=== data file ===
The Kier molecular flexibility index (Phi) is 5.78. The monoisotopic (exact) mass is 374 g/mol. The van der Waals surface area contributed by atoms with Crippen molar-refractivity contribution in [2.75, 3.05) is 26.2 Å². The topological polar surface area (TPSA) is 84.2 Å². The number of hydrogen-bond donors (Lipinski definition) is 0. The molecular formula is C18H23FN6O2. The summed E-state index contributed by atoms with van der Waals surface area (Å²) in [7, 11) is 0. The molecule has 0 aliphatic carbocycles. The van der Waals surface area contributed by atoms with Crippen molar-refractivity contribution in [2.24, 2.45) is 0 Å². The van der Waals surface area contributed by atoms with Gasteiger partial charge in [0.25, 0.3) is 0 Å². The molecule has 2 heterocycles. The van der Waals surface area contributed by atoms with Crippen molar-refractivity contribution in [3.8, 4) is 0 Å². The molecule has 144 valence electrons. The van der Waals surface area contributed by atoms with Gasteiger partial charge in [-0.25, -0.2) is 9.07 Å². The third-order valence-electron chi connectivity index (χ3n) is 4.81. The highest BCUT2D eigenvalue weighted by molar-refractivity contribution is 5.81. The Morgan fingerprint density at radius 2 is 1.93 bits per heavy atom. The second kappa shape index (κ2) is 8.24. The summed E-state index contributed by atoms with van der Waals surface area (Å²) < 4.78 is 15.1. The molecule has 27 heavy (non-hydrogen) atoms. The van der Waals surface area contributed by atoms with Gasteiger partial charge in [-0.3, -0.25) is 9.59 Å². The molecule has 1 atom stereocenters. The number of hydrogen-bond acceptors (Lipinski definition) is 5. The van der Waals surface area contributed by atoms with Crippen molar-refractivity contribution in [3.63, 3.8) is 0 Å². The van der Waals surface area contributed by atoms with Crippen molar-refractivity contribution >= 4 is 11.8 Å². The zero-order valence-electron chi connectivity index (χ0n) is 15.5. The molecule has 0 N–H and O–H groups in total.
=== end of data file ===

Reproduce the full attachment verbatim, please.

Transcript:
The Kier molecular flexibility index (Phi) is 5.78. The monoisotopic (exact) mass is 374 g/mol. The van der Waals surface area contributed by atoms with Crippen molar-refractivity contribution in [2.75, 3.05) is 26.2 Å². The topological polar surface area (TPSA) is 84.2 Å². The number of hydrogen-bond donors (Lipinski definition) is 0. The molecular formula is C18H23FN6O2. The summed E-state index contributed by atoms with van der Waals surface area (Å²) in [7, 11) is 0. The molecule has 0 aliphatic carbocycles. The van der Waals surface area contributed by atoms with Crippen molar-refractivity contribution in [2.24, 2.45) is 0 Å². The van der Waals surface area contributed by atoms with Gasteiger partial charge in [0.25, 0.3) is 0 Å². The molecule has 2 heterocycles. The van der Waals surface area contributed by atoms with Crippen molar-refractivity contribution in [3.8, 4) is 0 Å². The molecule has 144 valence electrons. The van der Waals surface area contributed by atoms with Gasteiger partial charge in [-0.25, -0.2) is 9.07 Å². The third-order valence-electron chi connectivity index (χ3n) is 4.81. The highest BCUT2D eigenvalue weighted by molar-refractivity contribution is 5.81. The Morgan fingerprint density at radius 2 is 1.93 bits per heavy atom. The second kappa shape index (κ2) is 8.24. The summed E-state index contributed by atoms with van der Waals surface area (Å²) < 4.78 is 15.1. The molecule has 27 heavy (non-hydrogen) atoms. The van der Waals surface area contributed by atoms with Gasteiger partial charge in [-0.3, -0.25) is 9.59 Å². The molecule has 1 atom stereocenters. The number of hydrogen-bond acceptors (Lipinski definition) is 5. The van der Waals surface area contributed by atoms with Crippen molar-refractivity contribution in [3.63, 3.8) is 0 Å². The van der Waals surface area contributed by atoms with Crippen molar-refractivity contribution >= 4 is 11.8 Å². The zero-order valence-electron chi connectivity index (χ0n) is 15.5. The molecule has 0 N–H and O–H groups in total.